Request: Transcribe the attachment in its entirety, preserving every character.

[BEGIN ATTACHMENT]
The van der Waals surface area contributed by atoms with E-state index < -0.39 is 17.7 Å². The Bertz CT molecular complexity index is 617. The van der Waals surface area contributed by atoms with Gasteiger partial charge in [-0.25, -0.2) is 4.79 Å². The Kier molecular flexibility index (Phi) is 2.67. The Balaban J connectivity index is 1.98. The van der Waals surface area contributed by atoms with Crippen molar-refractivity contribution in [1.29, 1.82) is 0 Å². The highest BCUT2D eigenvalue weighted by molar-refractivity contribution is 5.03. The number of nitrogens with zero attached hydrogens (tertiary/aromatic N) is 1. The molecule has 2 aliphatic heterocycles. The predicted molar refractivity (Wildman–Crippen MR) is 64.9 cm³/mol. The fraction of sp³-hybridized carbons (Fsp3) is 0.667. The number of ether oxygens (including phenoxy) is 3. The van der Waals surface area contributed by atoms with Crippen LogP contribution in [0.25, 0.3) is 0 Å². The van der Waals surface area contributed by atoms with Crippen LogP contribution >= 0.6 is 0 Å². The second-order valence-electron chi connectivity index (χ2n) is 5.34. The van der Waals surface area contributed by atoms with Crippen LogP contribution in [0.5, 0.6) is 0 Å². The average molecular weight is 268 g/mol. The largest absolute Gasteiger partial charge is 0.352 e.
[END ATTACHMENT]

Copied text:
The van der Waals surface area contributed by atoms with E-state index < -0.39 is 17.7 Å². The Bertz CT molecular complexity index is 617. The van der Waals surface area contributed by atoms with Gasteiger partial charge in [-0.25, -0.2) is 4.79 Å². The Kier molecular flexibility index (Phi) is 2.67. The Balaban J connectivity index is 1.98. The van der Waals surface area contributed by atoms with Crippen molar-refractivity contribution in [1.29, 1.82) is 0 Å². The highest BCUT2D eigenvalue weighted by molar-refractivity contribution is 5.03. The number of nitrogens with zero attached hydrogens (tertiary/aromatic N) is 1. The molecule has 2 aliphatic heterocycles. The predicted molar refractivity (Wildman–Crippen MR) is 64.9 cm³/mol. The fraction of sp³-hybridized carbons (Fsp3) is 0.667. The number of ether oxygens (including phenoxy) is 3. The van der Waals surface area contributed by atoms with Crippen LogP contribution in [0.25, 0.3) is 0 Å². The van der Waals surface area contributed by atoms with Crippen LogP contribution >= 0.6 is 0 Å². The second-order valence-electron chi connectivity index (χ2n) is 5.34. The van der Waals surface area contributed by atoms with Crippen LogP contribution in [0.5, 0.6) is 0 Å². The average molecular weight is 268 g/mol. The largest absolute Gasteiger partial charge is 0.352 e.